Sex and the covenant

Former Hollywood writer, Kabbalist Tzvi Fishman on family purity.

tzvi fishman 224.88 (photo credit: Courtesy)
tzvi fishman 224.88
(photo credit: Courtesy)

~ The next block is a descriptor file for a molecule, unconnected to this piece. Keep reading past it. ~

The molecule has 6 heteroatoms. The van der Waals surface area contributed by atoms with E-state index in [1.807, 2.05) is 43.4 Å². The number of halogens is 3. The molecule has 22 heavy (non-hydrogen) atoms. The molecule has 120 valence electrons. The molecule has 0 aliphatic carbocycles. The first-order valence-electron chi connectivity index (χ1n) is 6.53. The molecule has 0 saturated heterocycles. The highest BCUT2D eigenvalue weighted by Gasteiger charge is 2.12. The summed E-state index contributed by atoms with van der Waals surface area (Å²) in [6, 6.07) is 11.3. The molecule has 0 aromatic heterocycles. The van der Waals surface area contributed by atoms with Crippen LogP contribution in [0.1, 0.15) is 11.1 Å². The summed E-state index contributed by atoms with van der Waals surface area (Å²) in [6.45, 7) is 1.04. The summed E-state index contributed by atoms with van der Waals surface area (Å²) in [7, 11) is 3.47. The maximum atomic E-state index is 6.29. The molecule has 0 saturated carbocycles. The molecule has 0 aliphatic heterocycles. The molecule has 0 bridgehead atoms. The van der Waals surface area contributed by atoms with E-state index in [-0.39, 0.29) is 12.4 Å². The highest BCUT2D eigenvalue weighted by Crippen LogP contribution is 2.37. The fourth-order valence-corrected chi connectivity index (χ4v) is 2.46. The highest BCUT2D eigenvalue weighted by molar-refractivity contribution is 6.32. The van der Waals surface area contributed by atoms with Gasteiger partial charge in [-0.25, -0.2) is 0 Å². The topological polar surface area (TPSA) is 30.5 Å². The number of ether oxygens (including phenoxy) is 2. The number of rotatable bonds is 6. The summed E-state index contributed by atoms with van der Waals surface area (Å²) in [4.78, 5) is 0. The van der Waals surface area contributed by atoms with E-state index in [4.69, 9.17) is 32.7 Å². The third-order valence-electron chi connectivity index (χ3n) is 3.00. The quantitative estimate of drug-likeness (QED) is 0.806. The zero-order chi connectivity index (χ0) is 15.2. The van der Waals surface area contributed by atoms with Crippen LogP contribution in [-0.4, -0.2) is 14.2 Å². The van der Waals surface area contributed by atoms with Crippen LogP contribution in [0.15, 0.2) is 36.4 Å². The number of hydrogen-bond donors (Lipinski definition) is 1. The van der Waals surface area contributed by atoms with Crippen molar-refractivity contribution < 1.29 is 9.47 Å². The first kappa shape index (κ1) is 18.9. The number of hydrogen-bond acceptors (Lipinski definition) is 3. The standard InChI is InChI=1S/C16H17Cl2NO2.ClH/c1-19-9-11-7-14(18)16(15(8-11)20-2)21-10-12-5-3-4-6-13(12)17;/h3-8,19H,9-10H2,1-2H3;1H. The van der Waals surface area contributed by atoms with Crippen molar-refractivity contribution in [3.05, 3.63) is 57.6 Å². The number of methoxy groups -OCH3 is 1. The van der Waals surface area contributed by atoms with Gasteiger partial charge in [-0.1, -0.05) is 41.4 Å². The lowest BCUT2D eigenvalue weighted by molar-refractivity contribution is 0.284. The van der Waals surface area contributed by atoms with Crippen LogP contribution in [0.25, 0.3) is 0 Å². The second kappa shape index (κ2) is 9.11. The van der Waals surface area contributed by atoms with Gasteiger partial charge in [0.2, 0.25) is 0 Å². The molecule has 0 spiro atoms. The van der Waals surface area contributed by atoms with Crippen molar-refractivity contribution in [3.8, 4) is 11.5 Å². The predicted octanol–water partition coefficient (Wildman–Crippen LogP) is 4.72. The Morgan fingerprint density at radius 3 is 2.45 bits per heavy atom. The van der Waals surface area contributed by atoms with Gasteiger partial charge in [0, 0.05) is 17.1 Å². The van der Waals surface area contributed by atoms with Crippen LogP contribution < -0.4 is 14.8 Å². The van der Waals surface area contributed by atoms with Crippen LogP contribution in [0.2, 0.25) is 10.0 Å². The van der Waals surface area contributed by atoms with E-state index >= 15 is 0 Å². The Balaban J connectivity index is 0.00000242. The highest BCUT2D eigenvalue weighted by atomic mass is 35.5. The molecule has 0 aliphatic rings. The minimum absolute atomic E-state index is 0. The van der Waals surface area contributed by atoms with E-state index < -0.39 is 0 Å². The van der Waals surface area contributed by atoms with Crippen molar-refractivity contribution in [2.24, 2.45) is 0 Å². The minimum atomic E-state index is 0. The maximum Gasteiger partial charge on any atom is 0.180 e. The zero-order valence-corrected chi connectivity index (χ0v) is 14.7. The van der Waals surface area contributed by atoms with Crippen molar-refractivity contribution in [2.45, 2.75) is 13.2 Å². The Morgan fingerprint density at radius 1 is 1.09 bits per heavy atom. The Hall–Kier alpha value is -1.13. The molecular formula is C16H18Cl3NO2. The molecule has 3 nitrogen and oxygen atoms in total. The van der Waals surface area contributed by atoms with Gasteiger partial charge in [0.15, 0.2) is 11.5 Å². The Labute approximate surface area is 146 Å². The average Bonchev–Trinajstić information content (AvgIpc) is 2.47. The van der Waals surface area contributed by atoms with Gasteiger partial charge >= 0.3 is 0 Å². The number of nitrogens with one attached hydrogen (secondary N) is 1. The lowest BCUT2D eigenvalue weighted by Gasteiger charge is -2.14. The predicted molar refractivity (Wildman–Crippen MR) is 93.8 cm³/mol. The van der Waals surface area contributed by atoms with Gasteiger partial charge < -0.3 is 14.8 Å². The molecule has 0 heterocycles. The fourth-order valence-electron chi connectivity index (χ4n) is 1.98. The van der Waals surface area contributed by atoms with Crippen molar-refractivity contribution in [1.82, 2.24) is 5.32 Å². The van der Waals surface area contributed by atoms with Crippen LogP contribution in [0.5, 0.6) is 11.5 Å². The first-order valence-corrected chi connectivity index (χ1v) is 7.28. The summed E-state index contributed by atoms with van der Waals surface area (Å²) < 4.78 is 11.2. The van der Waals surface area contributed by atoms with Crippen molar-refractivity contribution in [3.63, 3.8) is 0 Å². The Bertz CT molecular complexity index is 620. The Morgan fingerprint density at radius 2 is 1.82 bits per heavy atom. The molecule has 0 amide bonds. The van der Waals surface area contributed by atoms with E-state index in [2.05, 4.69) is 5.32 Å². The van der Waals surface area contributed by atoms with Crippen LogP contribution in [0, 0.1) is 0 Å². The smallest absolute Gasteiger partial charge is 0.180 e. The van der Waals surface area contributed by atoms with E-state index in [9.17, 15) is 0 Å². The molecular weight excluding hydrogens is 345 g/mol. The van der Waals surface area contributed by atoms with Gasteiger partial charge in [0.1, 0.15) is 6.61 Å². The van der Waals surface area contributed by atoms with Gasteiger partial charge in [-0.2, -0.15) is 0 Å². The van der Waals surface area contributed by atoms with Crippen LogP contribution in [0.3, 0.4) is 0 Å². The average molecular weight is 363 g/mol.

'It was only when I met Rabbi Eliahu Leon Levi that I realized it wasn't enough to live in the Holy Land," says author and blogger Tzvi Fishman. "You have to live here in a holy fashion, as well." For Fishman, a veteran ba'al tshuva [a secular Jew who became observant] from the United States, this means being ultra-stringent where sexuality is concerned. "Modesty is terribly important for us," says the former screenwriter - best known for his 1974 film, Law and Disorder, starring Ernest Borgnine and Carroll O'Connor. This might sound peculiar coming from someone who lived a "hedonistic and bohemian life" in California, with "lots of money, a nice sports car, glamorous friends, an apartment by the beach in Santa Monica and evenings spent hitting all the best discos." But that was before Kenneth Harris Fishman had an epiphany which cured a severe case of ulcerated colitis, and put him on a plane to Israel. That was before the Reform Jew, who celebrated his bar mitzva in a Unitarian church in Massachusetts, discovered the Torah and the Kabbalah. That was before the young hotshot, who had an early "rise up the ladder of success," came to attribute his "emptiness" to something other than "external acquisitions and ephemeral achievements." Today, the 57-year-old father of seven - who met his Israeli wife through a shidduch [match] while he was undergoing his transformation to Orthodoxy - talks about those years with the distance of a story-teller. Which is what Fishman has always been, after all - though he refers to a Dell novel he published in his previous incarnation as "junk." Since then, the winner of the Israel Education Ministry's "Prize for Jewish Culture and Creativity" has authored and co-authored several other works, among them The Kuzari for Young Readers, Tuvia in the Promised Land, four commentaries on the writings of Rabbi Kook and his most recent book, Secret of the Brit: Torah, Kabbalah, and Sex. But his main focus these days is his Web site, Inspired by and with the blessing of his mentor, Rabbi Levi - whom he refers to as a "true Kabbalist" - the site delves into the subject of its title with the kind of detail some surfers might consider more prurient than pure. This is particularly ironic, since a main target of Fishman's campaign is pornography. He has a forum where people can share their problems and experiences, and even provides a 12-step Torah program, similar to that of Alcoholics Anonymous, for what he claims is a growing population of Internet "pornoholics." Asked whether the graphic descriptions of forbidden acts might not have the opposite of the intended effect, Fishman admits that it's problematic. "The rabbis have always warned that such things should be discussed with discretion," he acknowledges. "That's one of the reasons the religious world rarely dealt with these issues, other than in private, one-on-one situations. That would have been fine if the world hadn't reached its current state, where everything is so exposed. So, are we going to continue to stick our heads in the sand? Or are we going to use the tools at our disposal to put out the fire - or at least to educate people of the dangers?" These "dangers," according to Fishman, include lustful thoughts - a big no-no, he asserts, adding, "Everybody falls down in the sexual arena. But the Torah and rabbis teach us ways to overcome. One of the ways to do this is to guard one's eyes - because the eyes see, the heart desires and the body acts." Indeed, throughout our hour-long interview, during which Fishman was unabashed in his articulation of the topic that makes most people blush, he avoided gazing at me directly. Your Web site's approach to sex sounds more haredi than that of other Kabbalists I've heard. How do you explain that? There are real Kabbalists and there are frauds. My Web site is inspired by Rabbi Eliahu Leon Levi, who is the real thing. The Zohar [Book of Splendor] is extremely strict when it comes to sexual relations between a man and his wife. Again and again, it warns of the danger that can happen to the individual and the Jewish people as a whole if they are lax in their adherence to the brit, the covenant, and the laws of proper sexual behavior. Rabbi Levi found that when people adhere to the halacha laws governing sexuality, every aspect of their lives and the lives of their children improves. This is because the covenant between the Jewish people and God was sealed on the sexual organ - it is the brit mila. This is not only the term for circumcision. It also refers to the safeguarding of our sexual lives. This is the foundation of the Jewish people. It is what distinguishes us from all the other peoples of the world. We are supposed to be a holy nation, and that holiness is most represented by our staying away from forbidden sexual practices and relationships. The Torah is filled with stories of love and lust, not only those that serve as a warning. The greatest leaders - such as King David and King Solomon - were extremely promiscuous. How does this jibe with what you're saying? You have to distinguish between the Torah stories that speak about romantic love and those that speak about lust. A story that speaks about love in the romantic sense might be that of Jacob and Rachel. It illustrates a wonderful love and sense of destiny. And even though it's not a story in which everybody lives happily ever after, it is looked on in a very positive light. Whereas stories that concern lust are always followed by a punishment. For instance, when King Solomon went astray by taking foreign wives, his kingdom was divided and stripped from his sons. Also, when Yehuda's sons, Er and Onan, spilled their seed for their own personal pleasure, they were struck down from heaven. Both the Talmud and the Shulchan Aruch consider masturbation one of the severest transgressions. Why is it considered such a transgression? Because the seminal fluid contains souls. Everybody has a soul, and that soul originates in the semen. Masturbation wastes those souls, by causing them to get scattered in the world, without the ability to find a proper home. Yet you also mention on your site that proper relations between husband and wife include those with a wife who is barren or post-menopausal. Why, in such cases, is the seminal fluid not being wasted? There is a spiritual world and a physical world. When a man has proper relations with his wife at the proper time when she's permitted to him, even if she's pregnant or barren, those souls are brought up into the spiritual world. They're recycled, so to speak. They go back to the maker and, according to the Kabbalah, eventually become the souls of converts to Judaism. Converts are given the souls that are brought into this world when a man has relations with a wife in the proper holy fashion, when she is incapable of conceiving. The only thing wasted in those cases is the physical water of the seminal fluid. Do you think that maybe God isn't being a little cruel to man by creating him as an extremely lustful being, and then putting all kinds of restraints and punishments on him for that? People experience all kinds of appetites, among them hunger. Yet, the only constraint for Jews is that their food must be kosher. Imagine if God made us hungry, yet forced us not to eat at all for long periods of time. Not even look at food. In other words, why treat natural instincts as though they are impure? I wouldn't use the word "cruel" - but it's certainly a test. There are a lot of tests in life. If you look at the parallel you made with food, for example, God created us with a desire to eat. For the Jewish people, he said that there are things we can eat and things we can't eat. In the same way, in the sexual sphere, there are times when people can have sex and a time when they can't. They must be married, for one thing. And certainly it's hard for a young man who doesn't have a wife and therefore doesn't have an outlet for his sexual energies. For thousands of years, Jewish people married very early. That was one way of dealing with the problem. In our times, when marriage is postponed, a great many problems arise. Would it be better to return to marrying earlier? After all, we are all biologically mature enough to have children at the age of about 13. Well, I don't necessarily think we have to return to the practice of getting married at age 13, but certainly boys and girls are ready physically and mentally to get married by the time they're 20 or 21. In the haredi world, they still get married at around 18-19. Your site focuses a lot on modesty. You say that when a woman is provocative, it is as though she is putting a stumbling block in front of a blind person. Can you really compare a man with free will to someone who can't see? I think you can, and not only in the area of attraction. That metaphor applies to any form of enticement to transgression. If you put a stack of $100 bills on a table and then walk away, you are creating a temptation for another person at that table to take at least some of the money. Everybody has impulses, some bad. Didn't you say that it is our test to resist those impulses? The person sitting at the table is being tested in his ability not to take the money; but the one who leaves it there also has the responsibility not to put others in that situation. It is God, not he, who is supposed to be doing the testing. So, a woman who dresses provocatively to attract a man's attention - knowing that men have lustful reactions when they see an attractive woman - is leading him to have fantasies. Then, when he goes home and has relations with his wife, he might fantasize about this other woman, and that cheapens his relationship with his wife. The other woman, then, is directly bringing about that problem. You mentioned King David. It says specifically both in the Bible and in the Psalms that right after his mishap with Batsheva, King David was punished. Their first child died and David was stricken with terrible diseases. He was bedridden. And he knew it was from transgression. Rabbi Levi said that if he had been on the rabbinical court at the time, he wouldn't have punished King David, because he was put through too great a test for any man. The story is that Batsheva was bathing on the rooftop when a wind came and blew off the curtain around her. That is what aroused his lust. Rabbi Levi says that a superman wouldn't have been able to withstand that, and that Batsheva should have been more careful to make sure that the sheet was secure against the wind. This is not to say that women today are to blame. They are part of the surrounding culture of the commercial, materialistic society we live in. Women want to be just as attractive as other women and as the sex goddesses in magazines and the movies. They're not doing it on purpose to entice men to transgress. But we all have to be aware of what our actions lead to. And throughout Jewish history, our rabbis warned us about guarding modesty. What about a wife's being provocative in order to seduce her husband? A woman is supposed to look attractive for her husband, but even that has to be within a framework. The rules of the marital union are that it should be conducted in darkness. Why? To emphasize the spiritual side of the relationship - to stress that the main thing between a husband and wife is love, not lust. Rabbi Levi describes a man having relations with his wife and saying, "I love you, I love you, I love you," but when he finishes, he rolls over and begins snoring, leaving her unsatisfied. So what happened to all of that love he just professed? The answer is that it wasn't love, but lust, and now that his lust is spent, he just wants to sleep. The Torah tells us that the marital act - one of the holiest in Judaism - should be based on real, spiritual love. So, if a woman bounces around in lingerie to entice her husband, and if their marital union is filled with lust, what's the difference between them and animals? That's why it should be conducted in darkness. Do you think most married couples who practice taharat hamishpaha [family purity] really adhere to the darkness rule? Only God knows. But the Talmud teaches that nothing good will come from having relations in a lighted room or during the day. You say many great men have been punished for their lust. Yet, just as many have suffered, in spite of obeying God's laws. Look, that's a major philosophical discussion that is too complex to get into here. But when a good person suffers, it's not a punishment. The suffering has come to elevate him to a higher spiritual level. Let's move on to your pet peeve: pornography. On your Web site, you have a program to help "pornoholics" kick their addiction. Surely you know about studies showing that the people most susceptible to a prurient interest in sex are those who hail from sexually repressive communities. Can you address that? I am not familiar with those studies, nor do I believe them. I don't think that a guy who is used to seeing women in bikinis is watching less pornography than one who lives in a repressed culture. Before I became religious, my living a hedonistic, bohemian life didn't lessen my interest in watching movies with sexual content. I know non-religious people who watch a lot of pornography, and I know religious people who do not. And I know that there are a great number of both who do watch a great deal of pornography on the Internet - especially young people who are at home while their parents are out. The Internet opens up the world to them, and if their parents have not installed a filter against explicit material, the kids are surfing away. How would you define pornography? If you say it is forbidden for a man even to look at women, your definition is probably different from mine. We only use the word "pornography" because that's the term used in the popular culture. The definition isn't important. The main thing is to understand what it says in the Torah: that a man shouldn't be driven by the lust of the heart and the eyes, which means that even looking at the lingerie department in Macy's is forbidden, because it arouses lust. While that might not be considered pornography in the eyes of Western society, from the Jewish point of view it's just as forbidden as hard-core porn. In that case, parents would have to filter just about every Web site there is - not to mention ads. Yes, it's a big problem. But there are filters and combinations of filters that help, even though a kid who's smart can get around them. One such filter, developed in Israel, is called "Rimon." Some filters block out all pictures. Most Orthodox families have problems with that, because sometimes at school, a homework assignment - say, on the tigers of India - requires photos from the Internet. That's one catch. Another is that a filter can block lingerie sites, yet still enable you to get into You-Tube. Let me play devil's advocate here. Your own Web site could be a source of titillation. It is all about sex after all, and quite explicit. Yes, that is a problem. The rabbis have always warned that such things should be discussed with discretion. That's one of the reasons the religious world rarely dealt with these issues, other than in private, one-on-one situations. That would have been fine if the world hadn't reached its current state, where everything is so exposed. So, are we going to continue to stick our heads in the sand? Or are we going to use the tools at our disposal to put out the fire - or at least to educate people of the dangers?